If your dad was in his late 30s to early 50s when you were conceived, it could impact your lifespan’in a good way. According to researchers from Northwestern University in Illinois, the children of fathers in that age range have longer telomeres (the repeating DNA sequences at the ends of chromosomes, which protect genes from degeneration). These longer telomeres seem to help promote slower aging.
While this study shows there are some longevity benefits to offspring of these older dads, another study has found evidence to support the claim that older fathers are more likely than younger fathers to pass on genetic mutations that could lead to autism or schizophrenia. According to that study, published in the August online issue of the journal Nature, a 20-year-old dad passes on an average of 25 de novo’or new’mutations, while a 40-year-old father passes on 65. Every year older that a father is at the time of his child’s conception results in an increase of approximately two mutations.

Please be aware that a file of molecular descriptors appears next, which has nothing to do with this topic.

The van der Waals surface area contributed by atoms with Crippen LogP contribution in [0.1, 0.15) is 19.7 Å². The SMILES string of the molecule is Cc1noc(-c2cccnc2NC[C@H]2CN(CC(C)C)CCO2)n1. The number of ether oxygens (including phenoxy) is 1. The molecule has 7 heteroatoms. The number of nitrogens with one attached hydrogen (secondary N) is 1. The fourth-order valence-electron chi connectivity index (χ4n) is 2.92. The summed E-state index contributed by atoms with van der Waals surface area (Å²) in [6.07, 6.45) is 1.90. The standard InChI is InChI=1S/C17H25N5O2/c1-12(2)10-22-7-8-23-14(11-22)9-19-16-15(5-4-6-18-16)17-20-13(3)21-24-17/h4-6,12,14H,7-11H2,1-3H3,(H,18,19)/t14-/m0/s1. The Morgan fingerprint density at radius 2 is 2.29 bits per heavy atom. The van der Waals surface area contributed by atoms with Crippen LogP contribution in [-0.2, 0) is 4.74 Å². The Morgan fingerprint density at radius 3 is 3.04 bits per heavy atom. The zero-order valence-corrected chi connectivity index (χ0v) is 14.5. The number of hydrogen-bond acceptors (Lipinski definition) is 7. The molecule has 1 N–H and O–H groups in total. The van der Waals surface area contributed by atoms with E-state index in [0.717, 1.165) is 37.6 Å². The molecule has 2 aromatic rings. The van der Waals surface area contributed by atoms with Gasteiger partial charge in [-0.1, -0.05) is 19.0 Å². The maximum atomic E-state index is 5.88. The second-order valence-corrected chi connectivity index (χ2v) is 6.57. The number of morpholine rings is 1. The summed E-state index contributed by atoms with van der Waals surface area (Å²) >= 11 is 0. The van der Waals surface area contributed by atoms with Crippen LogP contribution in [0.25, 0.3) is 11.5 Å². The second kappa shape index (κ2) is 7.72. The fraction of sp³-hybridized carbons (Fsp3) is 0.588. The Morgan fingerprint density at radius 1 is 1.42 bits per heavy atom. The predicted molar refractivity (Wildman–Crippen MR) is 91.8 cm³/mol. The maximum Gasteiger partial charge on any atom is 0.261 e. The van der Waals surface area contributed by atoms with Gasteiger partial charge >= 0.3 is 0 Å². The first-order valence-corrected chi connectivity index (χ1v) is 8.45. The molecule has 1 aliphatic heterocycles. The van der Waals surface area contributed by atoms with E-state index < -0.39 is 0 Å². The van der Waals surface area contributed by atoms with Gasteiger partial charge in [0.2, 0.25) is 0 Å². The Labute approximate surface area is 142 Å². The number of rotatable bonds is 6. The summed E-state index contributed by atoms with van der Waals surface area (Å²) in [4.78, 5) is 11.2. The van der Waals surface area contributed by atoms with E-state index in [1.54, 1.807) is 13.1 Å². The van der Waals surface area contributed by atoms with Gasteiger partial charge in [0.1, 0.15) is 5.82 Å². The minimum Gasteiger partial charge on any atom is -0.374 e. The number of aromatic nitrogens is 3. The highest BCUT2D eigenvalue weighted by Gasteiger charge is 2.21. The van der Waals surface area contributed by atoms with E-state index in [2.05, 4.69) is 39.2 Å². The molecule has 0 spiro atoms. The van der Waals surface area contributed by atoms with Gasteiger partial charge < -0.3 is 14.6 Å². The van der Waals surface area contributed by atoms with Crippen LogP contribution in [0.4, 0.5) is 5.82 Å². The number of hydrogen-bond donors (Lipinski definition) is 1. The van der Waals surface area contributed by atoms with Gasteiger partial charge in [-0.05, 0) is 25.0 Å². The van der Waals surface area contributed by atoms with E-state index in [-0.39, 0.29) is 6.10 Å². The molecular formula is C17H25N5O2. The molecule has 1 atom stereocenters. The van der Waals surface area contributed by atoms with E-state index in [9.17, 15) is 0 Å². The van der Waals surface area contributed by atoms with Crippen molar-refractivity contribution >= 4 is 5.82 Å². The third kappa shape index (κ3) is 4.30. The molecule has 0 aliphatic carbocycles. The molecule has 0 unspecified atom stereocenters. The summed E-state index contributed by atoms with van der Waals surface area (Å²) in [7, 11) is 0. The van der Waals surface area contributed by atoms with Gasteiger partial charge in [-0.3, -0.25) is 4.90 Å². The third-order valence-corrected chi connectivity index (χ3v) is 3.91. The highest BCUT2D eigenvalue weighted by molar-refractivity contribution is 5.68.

It’s important to note, though, that these new mutations aren’t the only causes of the two conditions. In autism, for example, at least half of the risk is believed to be due to inherited genes, and it may also be caused
by environmental exposures.